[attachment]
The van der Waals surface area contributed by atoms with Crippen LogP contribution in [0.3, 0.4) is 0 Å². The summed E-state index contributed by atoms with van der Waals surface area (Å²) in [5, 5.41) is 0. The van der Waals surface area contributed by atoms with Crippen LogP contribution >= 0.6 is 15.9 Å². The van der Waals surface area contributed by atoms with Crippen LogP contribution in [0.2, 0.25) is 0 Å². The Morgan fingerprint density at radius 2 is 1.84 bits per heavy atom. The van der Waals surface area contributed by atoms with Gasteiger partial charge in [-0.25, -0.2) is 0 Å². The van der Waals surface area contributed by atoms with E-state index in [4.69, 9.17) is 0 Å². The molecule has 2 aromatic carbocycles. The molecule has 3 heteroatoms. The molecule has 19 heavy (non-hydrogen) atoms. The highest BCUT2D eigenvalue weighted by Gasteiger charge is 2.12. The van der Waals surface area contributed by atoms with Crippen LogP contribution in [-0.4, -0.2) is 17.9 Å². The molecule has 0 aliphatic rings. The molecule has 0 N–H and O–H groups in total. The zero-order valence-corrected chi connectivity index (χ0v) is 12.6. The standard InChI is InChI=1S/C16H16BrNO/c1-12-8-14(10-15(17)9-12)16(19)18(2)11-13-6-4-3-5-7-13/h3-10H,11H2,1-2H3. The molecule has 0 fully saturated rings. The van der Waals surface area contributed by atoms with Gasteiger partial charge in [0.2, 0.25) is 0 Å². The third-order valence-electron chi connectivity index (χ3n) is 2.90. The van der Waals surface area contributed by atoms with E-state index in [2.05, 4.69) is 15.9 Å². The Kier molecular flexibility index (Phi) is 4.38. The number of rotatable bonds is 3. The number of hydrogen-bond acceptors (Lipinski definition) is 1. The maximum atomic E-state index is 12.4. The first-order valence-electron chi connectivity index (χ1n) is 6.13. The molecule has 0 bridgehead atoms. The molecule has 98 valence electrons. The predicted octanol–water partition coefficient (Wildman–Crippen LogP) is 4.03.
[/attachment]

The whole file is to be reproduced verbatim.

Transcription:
The van der Waals surface area contributed by atoms with Crippen LogP contribution in [0.3, 0.4) is 0 Å². The summed E-state index contributed by atoms with van der Waals surface area (Å²) in [5, 5.41) is 0. The van der Waals surface area contributed by atoms with Crippen LogP contribution >= 0.6 is 15.9 Å². The van der Waals surface area contributed by atoms with Crippen LogP contribution in [0.2, 0.25) is 0 Å². The Morgan fingerprint density at radius 2 is 1.84 bits per heavy atom. The van der Waals surface area contributed by atoms with Gasteiger partial charge in [-0.25, -0.2) is 0 Å². The van der Waals surface area contributed by atoms with E-state index in [4.69, 9.17) is 0 Å². The molecule has 2 aromatic carbocycles. The molecule has 3 heteroatoms. The molecule has 19 heavy (non-hydrogen) atoms. The highest BCUT2D eigenvalue weighted by Gasteiger charge is 2.12. The van der Waals surface area contributed by atoms with Crippen LogP contribution in [-0.4, -0.2) is 17.9 Å². The molecule has 0 aliphatic rings. The molecule has 0 N–H and O–H groups in total. The zero-order valence-corrected chi connectivity index (χ0v) is 12.6. The standard InChI is InChI=1S/C16H16BrNO/c1-12-8-14(10-15(17)9-12)16(19)18(2)11-13-6-4-3-5-7-13/h3-10H,11H2,1-2H3. The molecule has 0 fully saturated rings. The van der Waals surface area contributed by atoms with Gasteiger partial charge in [0.2, 0.25) is 0 Å². The third-order valence-electron chi connectivity index (χ3n) is 2.90. The van der Waals surface area contributed by atoms with E-state index in [2.05, 4.69) is 15.9 Å². The Kier molecular flexibility index (Phi) is 4.38. The number of rotatable bonds is 3. The number of hydrogen-bond acceptors (Lipinski definition) is 1. The maximum atomic E-state index is 12.4. The first-order valence-electron chi connectivity index (χ1n) is 6.13. The molecule has 0 bridgehead atoms. The molecule has 98 valence electrons. The predicted octanol–water partition coefficient (Wildman–Crippen LogP) is 4.03.